According to researchers at the University of California-Los Angeles’ COVID Behind Bars Data Project, which collects and analyzes data on the pandemic in corrections settings, at least a half-dozen states, including Florida and Georgia as well as Texas, provide even less information on COVID-19 cases and deaths in state prisons, local jails and juvenile detention facilities than they once did, reports Pew Stateline.
The project noted that while prison reporting had been “plagued by deep inadequacies” since the start of the pandemic, corrections systems cut back even more on public data in recent months.
Researchers characterize rollback of basic reporting that began in the spring of 2020 as “a deliberate cloaking of the reality on the ground.” States have explained that they stopped providing more detailed reports because of a decline in cases, even though they began making the change before this summer’s surge of the delta variant. States have stopped publishing information on the number of cases, tests performed, deaths and vaccinations, both among inmates and staff.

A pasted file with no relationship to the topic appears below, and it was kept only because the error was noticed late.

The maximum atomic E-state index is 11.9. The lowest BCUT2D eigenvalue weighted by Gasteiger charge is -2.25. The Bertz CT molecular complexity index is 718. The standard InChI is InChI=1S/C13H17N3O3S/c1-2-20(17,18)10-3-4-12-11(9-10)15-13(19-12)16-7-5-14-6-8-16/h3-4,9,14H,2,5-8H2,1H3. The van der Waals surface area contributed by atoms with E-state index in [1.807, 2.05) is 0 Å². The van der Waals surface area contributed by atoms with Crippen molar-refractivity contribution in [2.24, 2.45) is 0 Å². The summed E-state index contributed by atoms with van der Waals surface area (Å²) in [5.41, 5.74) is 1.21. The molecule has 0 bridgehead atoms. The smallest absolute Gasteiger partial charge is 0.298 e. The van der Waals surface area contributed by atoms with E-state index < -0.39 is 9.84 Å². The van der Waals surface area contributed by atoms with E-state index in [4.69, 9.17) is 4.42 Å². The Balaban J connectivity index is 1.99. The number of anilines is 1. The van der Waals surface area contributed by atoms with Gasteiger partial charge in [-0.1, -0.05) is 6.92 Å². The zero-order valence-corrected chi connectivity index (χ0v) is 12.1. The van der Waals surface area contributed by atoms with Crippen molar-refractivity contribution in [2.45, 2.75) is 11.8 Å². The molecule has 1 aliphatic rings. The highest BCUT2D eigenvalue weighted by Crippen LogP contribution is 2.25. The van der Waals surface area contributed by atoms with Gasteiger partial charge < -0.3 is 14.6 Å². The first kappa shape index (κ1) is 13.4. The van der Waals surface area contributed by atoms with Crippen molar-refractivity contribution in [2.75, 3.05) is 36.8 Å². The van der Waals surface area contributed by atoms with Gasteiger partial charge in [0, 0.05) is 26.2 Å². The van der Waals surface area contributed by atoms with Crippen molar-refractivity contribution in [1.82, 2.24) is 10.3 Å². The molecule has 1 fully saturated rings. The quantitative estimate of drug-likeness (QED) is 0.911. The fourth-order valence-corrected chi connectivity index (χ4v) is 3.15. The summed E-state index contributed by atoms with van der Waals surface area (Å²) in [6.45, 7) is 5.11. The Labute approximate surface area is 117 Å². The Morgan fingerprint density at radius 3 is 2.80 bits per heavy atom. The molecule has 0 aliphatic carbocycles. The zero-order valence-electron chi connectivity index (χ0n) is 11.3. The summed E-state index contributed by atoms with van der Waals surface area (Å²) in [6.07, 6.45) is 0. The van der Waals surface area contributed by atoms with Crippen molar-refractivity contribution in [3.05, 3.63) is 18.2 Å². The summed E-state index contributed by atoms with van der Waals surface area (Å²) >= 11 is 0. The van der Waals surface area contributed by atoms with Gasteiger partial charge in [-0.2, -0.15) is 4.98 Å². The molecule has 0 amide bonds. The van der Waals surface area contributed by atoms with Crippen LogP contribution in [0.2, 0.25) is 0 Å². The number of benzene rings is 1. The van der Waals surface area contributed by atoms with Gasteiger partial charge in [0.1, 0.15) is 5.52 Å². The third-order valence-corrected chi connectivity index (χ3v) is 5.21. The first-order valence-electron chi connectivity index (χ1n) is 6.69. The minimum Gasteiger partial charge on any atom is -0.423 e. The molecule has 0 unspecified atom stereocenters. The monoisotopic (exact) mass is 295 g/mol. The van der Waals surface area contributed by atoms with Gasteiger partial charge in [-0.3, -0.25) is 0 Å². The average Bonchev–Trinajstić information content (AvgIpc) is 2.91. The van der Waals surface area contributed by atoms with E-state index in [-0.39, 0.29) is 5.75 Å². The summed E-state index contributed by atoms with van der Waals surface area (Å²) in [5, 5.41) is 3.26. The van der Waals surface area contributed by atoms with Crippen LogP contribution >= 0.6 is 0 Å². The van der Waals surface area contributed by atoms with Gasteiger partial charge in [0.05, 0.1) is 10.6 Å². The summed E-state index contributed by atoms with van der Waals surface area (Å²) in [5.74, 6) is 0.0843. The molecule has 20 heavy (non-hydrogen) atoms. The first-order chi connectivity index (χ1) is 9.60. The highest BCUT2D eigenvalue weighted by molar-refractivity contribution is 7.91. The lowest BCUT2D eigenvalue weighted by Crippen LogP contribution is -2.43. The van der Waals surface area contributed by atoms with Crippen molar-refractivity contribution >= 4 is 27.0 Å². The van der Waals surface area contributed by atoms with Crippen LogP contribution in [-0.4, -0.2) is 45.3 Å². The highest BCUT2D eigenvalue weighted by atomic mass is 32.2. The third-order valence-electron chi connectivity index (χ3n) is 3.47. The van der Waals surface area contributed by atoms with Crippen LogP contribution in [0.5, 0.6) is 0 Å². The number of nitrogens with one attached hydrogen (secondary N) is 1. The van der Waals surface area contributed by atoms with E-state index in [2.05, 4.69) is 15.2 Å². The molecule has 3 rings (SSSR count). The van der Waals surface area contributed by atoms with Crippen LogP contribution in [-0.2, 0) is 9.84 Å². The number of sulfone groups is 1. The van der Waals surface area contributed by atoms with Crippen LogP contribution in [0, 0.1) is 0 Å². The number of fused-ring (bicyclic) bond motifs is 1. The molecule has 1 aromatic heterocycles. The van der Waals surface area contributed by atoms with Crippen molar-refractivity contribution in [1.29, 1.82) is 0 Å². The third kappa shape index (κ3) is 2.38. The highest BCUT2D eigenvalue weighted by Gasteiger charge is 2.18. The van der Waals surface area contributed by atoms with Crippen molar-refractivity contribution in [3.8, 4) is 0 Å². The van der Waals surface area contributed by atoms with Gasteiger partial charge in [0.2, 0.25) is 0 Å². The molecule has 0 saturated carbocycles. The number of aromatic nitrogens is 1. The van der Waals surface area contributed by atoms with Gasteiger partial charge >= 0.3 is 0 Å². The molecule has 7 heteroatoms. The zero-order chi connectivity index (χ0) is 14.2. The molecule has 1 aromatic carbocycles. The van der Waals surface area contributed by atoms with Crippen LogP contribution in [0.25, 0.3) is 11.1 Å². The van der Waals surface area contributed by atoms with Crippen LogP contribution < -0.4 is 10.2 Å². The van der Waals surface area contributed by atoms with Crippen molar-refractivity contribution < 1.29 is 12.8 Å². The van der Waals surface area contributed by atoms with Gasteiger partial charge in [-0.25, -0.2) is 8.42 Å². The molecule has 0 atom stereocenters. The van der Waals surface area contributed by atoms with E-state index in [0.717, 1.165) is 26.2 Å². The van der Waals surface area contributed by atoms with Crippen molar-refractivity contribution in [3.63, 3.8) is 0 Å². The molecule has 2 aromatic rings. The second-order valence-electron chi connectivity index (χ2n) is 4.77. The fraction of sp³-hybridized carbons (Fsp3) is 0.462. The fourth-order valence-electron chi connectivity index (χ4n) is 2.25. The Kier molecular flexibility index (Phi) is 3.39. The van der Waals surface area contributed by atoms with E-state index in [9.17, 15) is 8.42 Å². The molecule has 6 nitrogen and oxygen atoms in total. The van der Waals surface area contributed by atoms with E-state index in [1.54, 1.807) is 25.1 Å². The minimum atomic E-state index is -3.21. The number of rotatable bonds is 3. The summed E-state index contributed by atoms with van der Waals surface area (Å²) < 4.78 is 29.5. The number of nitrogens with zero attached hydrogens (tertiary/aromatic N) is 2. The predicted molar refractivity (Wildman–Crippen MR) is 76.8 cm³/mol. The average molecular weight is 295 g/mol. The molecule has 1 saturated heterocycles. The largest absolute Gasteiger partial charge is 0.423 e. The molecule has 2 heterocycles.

Some have stopped providing cumulative totals in those categories. Other researchers have found that hardly any prison systems publish demographic information, which would show the age, ethnicity and race of prison populations who have been the most vulnerable.
A report from the COVID, Corrections and Oversight Project at the LBJ School of Public Affairs at the University of Texas shows that few states provide much data publicly. Only a handful of states received grades as high as B for their state prison reporting: California, Minnesota, Vermont, Washington and Wisconsin.